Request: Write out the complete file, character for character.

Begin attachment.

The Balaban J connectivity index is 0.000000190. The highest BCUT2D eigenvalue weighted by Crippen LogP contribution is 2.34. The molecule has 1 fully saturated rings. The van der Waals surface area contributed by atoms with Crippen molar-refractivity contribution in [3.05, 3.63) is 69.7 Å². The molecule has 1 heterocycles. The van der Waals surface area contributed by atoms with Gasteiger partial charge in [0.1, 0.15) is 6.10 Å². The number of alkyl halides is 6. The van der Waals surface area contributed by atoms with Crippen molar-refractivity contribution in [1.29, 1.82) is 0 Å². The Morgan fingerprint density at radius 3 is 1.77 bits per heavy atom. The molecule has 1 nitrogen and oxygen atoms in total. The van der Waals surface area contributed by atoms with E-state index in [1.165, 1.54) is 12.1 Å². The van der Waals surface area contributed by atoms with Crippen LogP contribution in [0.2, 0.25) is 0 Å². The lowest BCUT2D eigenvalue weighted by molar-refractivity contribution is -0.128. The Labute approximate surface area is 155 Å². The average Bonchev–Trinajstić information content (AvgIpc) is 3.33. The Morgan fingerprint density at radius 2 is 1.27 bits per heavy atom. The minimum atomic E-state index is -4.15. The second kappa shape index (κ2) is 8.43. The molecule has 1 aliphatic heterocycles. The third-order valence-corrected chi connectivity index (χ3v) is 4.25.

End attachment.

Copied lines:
The Balaban J connectivity index is 0.000000190. The highest BCUT2D eigenvalue weighted by Crippen LogP contribution is 2.34. The molecule has 1 fully saturated rings. The van der Waals surface area contributed by atoms with Crippen molar-refractivity contribution in [3.05, 3.63) is 69.7 Å². The molecule has 1 heterocycles. The van der Waals surface area contributed by atoms with Gasteiger partial charge in [0.1, 0.15) is 6.10 Å². The number of alkyl halides is 6. The van der Waals surface area contributed by atoms with Crippen molar-refractivity contribution in [1.29, 1.82) is 0 Å². The Morgan fingerprint density at radius 3 is 1.77 bits per heavy atom. The molecule has 1 nitrogen and oxygen atoms in total. The van der Waals surface area contributed by atoms with E-state index in [1.165, 1.54) is 12.1 Å². The van der Waals surface area contributed by atoms with Crippen LogP contribution in [0.2, 0.25) is 0 Å². The lowest BCUT2D eigenvalue weighted by molar-refractivity contribution is -0.128. The Labute approximate surface area is 155 Å². The average Bonchev–Trinajstić information content (AvgIpc) is 3.33. The Morgan fingerprint density at radius 2 is 1.27 bits per heavy atom. The minimum atomic E-state index is -4.15. The second kappa shape index (κ2) is 8.43. The molecule has 1 aliphatic heterocycles. The third-order valence-corrected chi connectivity index (χ3v) is 4.25.